Teacher Performance Pay
Researchers: Karthik Muralidharan (UC San Diego), Venkatesh Sundararaman (World Bank)
A fundamental question in education policy around the world is that of the relative effectiveness of input- and incentive-based policies in improving the quality of schools. While the traditional approach to improving schools has focused on providing them with more resources, there has been growing interest in directly measuring and rewarding schools and teachers on the basis of student learning outcomes. However, the empirical evidence on the effectiveness of incentive-based policies is quite limited, with identification of the causal impact of teacher incentives being the main challenge.
This study contributes towards filling that gap with evidence from a large-scale randomized evaluation of a teacher performance pay program implemented across a large representative sample of government-run rural primary schools in the Indian state of Andhra Pradesh. Researchers studied two types of teacher performance pay: group bonuses based on school performance and individual bonuses based on teacher performance, with the average bonus calibrated to be around 3 percent of a typical teacher’s annual salary. The study was conducted by randomly allocating the incentive programs across a representative sample of 300 government-run schools in rural Andhra Pradesh, with 100 schools each in the group and individual incentive treatment groups, and 100 schools serving as the comparison group.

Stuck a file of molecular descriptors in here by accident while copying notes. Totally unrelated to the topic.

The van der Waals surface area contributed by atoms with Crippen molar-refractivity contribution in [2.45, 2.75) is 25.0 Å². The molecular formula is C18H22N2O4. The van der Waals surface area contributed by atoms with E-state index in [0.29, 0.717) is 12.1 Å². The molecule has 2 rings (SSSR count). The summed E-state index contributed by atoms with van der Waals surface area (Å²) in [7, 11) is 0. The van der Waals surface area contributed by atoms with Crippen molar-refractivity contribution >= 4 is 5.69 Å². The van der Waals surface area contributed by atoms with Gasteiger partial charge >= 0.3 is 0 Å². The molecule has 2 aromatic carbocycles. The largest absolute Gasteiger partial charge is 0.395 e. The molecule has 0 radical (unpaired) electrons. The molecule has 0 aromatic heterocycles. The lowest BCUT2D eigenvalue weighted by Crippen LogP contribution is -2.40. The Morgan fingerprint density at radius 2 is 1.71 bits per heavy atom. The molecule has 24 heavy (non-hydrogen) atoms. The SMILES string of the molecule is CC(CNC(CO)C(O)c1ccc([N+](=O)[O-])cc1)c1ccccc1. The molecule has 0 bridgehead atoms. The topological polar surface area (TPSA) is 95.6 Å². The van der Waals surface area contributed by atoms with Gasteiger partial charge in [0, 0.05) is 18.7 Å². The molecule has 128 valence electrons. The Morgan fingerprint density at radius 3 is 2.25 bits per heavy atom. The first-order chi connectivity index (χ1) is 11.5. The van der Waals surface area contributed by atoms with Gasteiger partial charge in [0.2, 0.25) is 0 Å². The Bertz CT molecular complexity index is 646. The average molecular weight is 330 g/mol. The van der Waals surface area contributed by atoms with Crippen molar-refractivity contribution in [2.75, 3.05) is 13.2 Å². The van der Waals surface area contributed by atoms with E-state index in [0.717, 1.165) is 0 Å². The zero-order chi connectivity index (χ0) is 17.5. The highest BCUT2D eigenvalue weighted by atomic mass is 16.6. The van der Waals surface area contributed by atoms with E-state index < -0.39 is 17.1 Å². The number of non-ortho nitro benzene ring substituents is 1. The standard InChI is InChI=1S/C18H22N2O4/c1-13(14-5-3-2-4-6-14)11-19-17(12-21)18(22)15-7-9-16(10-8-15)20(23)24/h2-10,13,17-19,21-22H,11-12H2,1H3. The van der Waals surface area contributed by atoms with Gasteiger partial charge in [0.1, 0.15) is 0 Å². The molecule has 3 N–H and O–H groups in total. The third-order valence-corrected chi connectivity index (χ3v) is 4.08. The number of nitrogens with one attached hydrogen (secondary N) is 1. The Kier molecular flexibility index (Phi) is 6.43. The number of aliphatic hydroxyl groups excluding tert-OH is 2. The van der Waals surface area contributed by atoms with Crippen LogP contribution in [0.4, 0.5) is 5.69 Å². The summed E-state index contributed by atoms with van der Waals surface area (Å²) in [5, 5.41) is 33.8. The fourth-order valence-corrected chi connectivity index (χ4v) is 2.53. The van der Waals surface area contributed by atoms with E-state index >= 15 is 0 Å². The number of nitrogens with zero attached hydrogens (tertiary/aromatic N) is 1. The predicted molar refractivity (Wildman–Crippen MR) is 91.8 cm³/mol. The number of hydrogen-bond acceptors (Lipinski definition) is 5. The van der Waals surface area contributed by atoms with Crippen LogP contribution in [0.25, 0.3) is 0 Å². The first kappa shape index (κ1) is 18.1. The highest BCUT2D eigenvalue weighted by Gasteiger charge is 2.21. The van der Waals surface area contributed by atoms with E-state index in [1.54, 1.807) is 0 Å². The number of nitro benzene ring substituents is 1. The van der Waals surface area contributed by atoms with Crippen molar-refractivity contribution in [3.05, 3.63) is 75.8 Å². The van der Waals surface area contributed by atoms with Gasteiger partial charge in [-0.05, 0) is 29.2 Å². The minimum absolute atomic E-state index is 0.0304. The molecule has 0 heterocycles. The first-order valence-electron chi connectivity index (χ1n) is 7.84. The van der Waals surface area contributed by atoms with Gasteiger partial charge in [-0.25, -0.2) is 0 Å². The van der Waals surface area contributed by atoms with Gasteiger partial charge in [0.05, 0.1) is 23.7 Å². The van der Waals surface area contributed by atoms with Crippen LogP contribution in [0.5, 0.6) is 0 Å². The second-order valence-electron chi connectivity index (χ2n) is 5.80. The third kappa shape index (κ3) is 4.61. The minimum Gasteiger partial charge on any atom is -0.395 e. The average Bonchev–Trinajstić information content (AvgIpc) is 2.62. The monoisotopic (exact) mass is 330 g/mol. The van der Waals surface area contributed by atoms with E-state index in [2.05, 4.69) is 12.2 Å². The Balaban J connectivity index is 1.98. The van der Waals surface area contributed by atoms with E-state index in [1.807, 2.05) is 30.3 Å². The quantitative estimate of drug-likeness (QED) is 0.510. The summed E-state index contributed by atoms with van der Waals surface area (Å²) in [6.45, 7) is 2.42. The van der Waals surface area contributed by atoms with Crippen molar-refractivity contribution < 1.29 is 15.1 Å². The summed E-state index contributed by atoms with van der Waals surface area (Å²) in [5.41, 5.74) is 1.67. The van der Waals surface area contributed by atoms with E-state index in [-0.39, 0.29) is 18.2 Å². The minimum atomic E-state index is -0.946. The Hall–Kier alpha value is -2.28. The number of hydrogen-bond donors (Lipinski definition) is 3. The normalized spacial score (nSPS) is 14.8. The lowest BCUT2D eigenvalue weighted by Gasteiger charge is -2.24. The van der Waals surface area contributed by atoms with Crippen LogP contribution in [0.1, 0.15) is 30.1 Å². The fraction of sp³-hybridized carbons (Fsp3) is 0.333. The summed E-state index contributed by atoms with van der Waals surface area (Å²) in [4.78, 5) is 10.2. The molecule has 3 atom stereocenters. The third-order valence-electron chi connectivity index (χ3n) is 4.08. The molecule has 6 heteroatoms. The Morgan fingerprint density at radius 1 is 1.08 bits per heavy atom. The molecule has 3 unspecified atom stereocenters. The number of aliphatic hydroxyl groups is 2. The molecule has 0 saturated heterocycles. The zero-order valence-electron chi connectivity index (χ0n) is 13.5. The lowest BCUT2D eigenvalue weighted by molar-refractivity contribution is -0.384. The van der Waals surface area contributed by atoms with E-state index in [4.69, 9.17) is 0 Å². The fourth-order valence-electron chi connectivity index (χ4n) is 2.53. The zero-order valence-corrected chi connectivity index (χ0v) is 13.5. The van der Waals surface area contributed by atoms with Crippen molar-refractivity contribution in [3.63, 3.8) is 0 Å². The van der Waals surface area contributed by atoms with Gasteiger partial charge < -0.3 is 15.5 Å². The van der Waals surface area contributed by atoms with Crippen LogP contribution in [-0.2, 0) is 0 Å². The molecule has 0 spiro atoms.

The study found that the teacher performance pay program was effective in improving student learning. After two years of the program, students in incentive schools performed significantly better than those in control schools in math and language tests. No evidence of any adverse consequences of the program was found. Students in incentive schools do significantly better not only in math and language, for which there were incentives but also in science and social studies, for which there were no incentives. This suggests positive spillover effects. There was no difference in student attrition between incentive and control schools and no evidence of any adverse gaming of the incentive program by teachers. School-level group incentives and teacher-level individual incentives perform equally well in the first year, but the individual incentive schools outperformed the group incentive schools after two years of the program.
In a parallel initiative, additional school inputs (an extra contract teacher or a cash grant for school materials) were found to also be effective in raising test scores, but the teacher incentive programs were three times as cost effective, and incentive-based schools performed significantly better than schools receiving input programs.
There are several unresolved issues and challenges that need to be addressed before scaling up teacher performance pay programs. In particular, it may not be feasible to scale up such programs without first investing in the ability to independently measure student learning and track student learning growth trajectories over time. Nevertheless, the study provides a "proof of concept" that a well-implemented teacher performance pay program may be able to significantly improve learning outcomes in developing countries.